What are Wolf-Rayet stars?

Wolf-Rayet (WR) stars are the evolved descents of the most massive, extremely hot (temperatures up to 200,000 K) and very luminous (105  to 106 solar luminosities, L) O stars, with masses 25 – 30 solar masses (M) for solar metallicity. WR stars possess very strong stellar winds, which reach velocities up to 3,000 km/s. These winds are observed in the broad emission line profiles (sometimes, even P-Cygni profiles) of WR spectra in the optical and UV ranges. These strong winds are also attributed to atmospheres in expansion. Actually, these winds are so strong that they are peeling the star and converting it in a nude nucleus without envelope. Indeed, WR stars have ejected their unprocessed outer Hydrogen-rich layers. WR stars typically lose 10−5 M a year; in comparison the Sun only loses  10−14  M⊙  per year.

Hα image of the Population I Wolf-Rayet star WR 124 (WN8) showing a young circunstelar envelope that is ejected at velocities highest than 300 km/s. The chaotic and filamentary structure created forms the M 1-67 nebula. The star is located at about 4.6 kpc from the Sun. At the left, image obtained by the author using the IAC-80 telescope, combining filters Hα (red) Hα continuum (green) and [O III] (blue). The right Hα image was obtained by the Hubble Space Telescope WFPC2 (Grosdidier et al. 1998). Note that the large arcs of nebulosity extend around the central star yet with not overall global shell structure. Furthermore, numerous bright knots of emission occur in the inner part of the nebula, often surrounded by what appear to be their own local wind diffuse bubbles. The dashed square in the IAC-80 image indicates the size of the HST image.

This is Figure 2.1 in my PhD Thesis.

WR stars were discovered by French astronomers Charles Wolf and Georges Rayet in 1867. They found that three bright galactic stars located at Cygnus region have, rather than absorptions lines, broad strong emission bands superposed to the typical continuum of hot stars. In 1930 C.S Beals correctly identified these features as emission lines produced by high ionized elements as helium, carbon, nitrogen and oxygen.  The intriguing spectral appearance of WR stars is due both their strong stellar winds and highly evolved surface chemical abundance. In 1938, WR stars were subdivided into WN (nitrogen-rich) and WC (carbon-rich) depending on whether the spectrum was dominated by lines of nitrogen or carbon-oxygen , respectively. Not until the 1980s did it became clear that WR stars represent an evolutionary phase in the lives of massive stars during which they undergo heavy mass loss.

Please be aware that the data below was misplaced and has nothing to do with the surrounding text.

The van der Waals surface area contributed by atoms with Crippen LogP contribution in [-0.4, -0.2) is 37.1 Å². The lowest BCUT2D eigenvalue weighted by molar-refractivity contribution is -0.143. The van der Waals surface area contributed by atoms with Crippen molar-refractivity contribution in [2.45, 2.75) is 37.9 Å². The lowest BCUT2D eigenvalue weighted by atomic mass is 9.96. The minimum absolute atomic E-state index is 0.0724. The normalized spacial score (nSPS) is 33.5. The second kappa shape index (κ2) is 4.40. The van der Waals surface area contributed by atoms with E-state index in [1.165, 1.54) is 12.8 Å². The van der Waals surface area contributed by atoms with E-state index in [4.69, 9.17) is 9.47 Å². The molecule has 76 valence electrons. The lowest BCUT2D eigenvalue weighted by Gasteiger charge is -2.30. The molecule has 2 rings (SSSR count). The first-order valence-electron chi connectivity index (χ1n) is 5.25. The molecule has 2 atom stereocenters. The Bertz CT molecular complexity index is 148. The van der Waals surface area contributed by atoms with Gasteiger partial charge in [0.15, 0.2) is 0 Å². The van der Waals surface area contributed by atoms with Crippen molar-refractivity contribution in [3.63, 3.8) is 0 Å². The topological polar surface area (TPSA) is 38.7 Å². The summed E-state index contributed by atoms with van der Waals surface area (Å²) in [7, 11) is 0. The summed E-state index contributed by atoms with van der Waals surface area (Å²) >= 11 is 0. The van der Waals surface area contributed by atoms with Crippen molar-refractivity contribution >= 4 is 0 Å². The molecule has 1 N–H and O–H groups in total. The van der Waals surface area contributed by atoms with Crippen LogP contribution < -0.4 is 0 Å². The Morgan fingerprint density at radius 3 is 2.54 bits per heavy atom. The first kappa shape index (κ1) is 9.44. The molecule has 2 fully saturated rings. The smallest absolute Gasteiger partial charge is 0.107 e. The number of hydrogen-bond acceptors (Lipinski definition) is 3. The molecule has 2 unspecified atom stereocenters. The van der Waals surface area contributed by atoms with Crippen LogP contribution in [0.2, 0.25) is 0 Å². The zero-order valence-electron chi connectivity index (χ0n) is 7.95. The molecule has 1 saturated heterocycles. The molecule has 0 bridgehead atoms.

The mass-loss occurs via a continuous stellar wind which accelerated from low velocities near the surface of the star to velocities that exceed the surface escape speed. Their spectra, originated over a range of radii with the optical continuum forming close the stellar core and the emission lines in the more external areas (even beyond 10 stellar radii), indicate that the WR stars are embedded in luminous and turbulent shells of ejecta owing outwards at speeds comparable to the expansion velocities of novae although, in the case of WR stars, the expanding shell is being constantly fed with material from the main body of the star.

WR stars are extremely rare, reflecting their short lifespan. Indeed, they live for only some few hundred of thousands years, and hence only few WR stars are known: about 500 in our Milky Way and 100 in the Large Magellanic Cloud. Indeed, because of their peculiarities (brightness and broad emission lines), WR stars can be detected in distant galaxies. A galaxy showing features of WR stars in its spectrum is known as a Wolf-Rayet galaxy.

I compiled the main characteristics of WR stars in Chapter 2 of my PhD Thesis. A recent review about the properties of WR stars was presented by Crowther (2007).

One response to “What are Wolf-Rayet stars?

  1. Pingback: The importance of massive stars | The Lined Wolf

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